To increase the security of the host(s) it is supposed to protect, OpenBSD PF has a number of unique features to correct mistakes in TCP/IP stack implementations, which are described in this section.
To ensure proper delivery of TCP packets and to prevent connection hijacking, the TCP protocol utilizes a sequence numer scheme in which a random initial sequence number (ISN) is chosen at the start of a connection, which is incremented for each byte transmitted. However, many popular TCP implementations use a very poor random number generator for generating these ISNs3, thus making it more likely TCP connections originating from such systems could be taken over by malicious people.
That is why the OpenBSD PF developers chose to add state modulation. This involves generating a more random initial sequence number for connections matching a PF rule, and translating the sequence numbers of packets passing the firewall from the ISN generated by the host to the ISN generated by the firewall and vice-versa.
This can be done by adding the modulate state keyword to PF rules, such as this one, protecting the corporate network defined in the previous chapter:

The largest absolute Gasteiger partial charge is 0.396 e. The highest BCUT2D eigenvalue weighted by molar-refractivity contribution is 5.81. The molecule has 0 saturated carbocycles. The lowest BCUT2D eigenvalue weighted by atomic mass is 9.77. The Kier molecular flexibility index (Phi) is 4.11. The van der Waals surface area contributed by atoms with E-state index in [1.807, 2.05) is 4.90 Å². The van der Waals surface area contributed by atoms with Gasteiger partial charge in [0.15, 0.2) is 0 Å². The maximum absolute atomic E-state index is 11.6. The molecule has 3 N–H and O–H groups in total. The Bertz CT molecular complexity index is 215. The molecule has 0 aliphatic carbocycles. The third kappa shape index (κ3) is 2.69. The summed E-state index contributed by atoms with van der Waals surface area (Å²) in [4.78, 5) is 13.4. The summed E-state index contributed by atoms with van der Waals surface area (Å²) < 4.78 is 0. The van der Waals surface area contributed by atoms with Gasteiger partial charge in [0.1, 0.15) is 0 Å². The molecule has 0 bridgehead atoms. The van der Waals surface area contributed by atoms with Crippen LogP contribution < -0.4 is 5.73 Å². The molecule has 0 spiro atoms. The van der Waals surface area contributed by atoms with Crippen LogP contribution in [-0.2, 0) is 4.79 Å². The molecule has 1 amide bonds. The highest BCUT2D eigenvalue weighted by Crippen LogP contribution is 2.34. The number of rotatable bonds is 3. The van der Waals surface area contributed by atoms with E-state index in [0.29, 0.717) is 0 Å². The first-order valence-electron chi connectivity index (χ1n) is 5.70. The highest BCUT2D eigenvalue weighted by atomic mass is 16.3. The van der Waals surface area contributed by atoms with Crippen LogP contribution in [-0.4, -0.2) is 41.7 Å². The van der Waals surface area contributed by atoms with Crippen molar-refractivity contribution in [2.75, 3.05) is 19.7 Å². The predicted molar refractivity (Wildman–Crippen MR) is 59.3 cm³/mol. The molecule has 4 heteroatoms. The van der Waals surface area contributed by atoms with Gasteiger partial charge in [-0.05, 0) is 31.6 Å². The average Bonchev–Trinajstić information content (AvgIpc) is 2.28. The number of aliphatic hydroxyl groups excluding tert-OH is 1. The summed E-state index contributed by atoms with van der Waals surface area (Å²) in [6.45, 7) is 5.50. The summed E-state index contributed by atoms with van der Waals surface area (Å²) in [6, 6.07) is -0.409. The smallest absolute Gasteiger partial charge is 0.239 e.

pass in quick on xl1 proto tcp from 2220.127.116.11/24 to any \ flags S/SA modulate state
The modulate state option implies keep state, described in section 2.3.
Since some IP stacks don't correctly implement IP packet defragmentation, OpenBSD PF provides the scrub directive. If a scrub rule matches a packet, the PF normalization component makes sure the packet is defragmented and completely stripped of all abnormalities before it is sent along to its final destination4.
Normalizing all incoming network traffic would require a rule such as this:
scrub in all
Using the scrub directive uses quite an amount of server resources, so its use should be limited to protecting only the weak TCP/IP stack implementations.
Additional options that apply to the scrub directive are: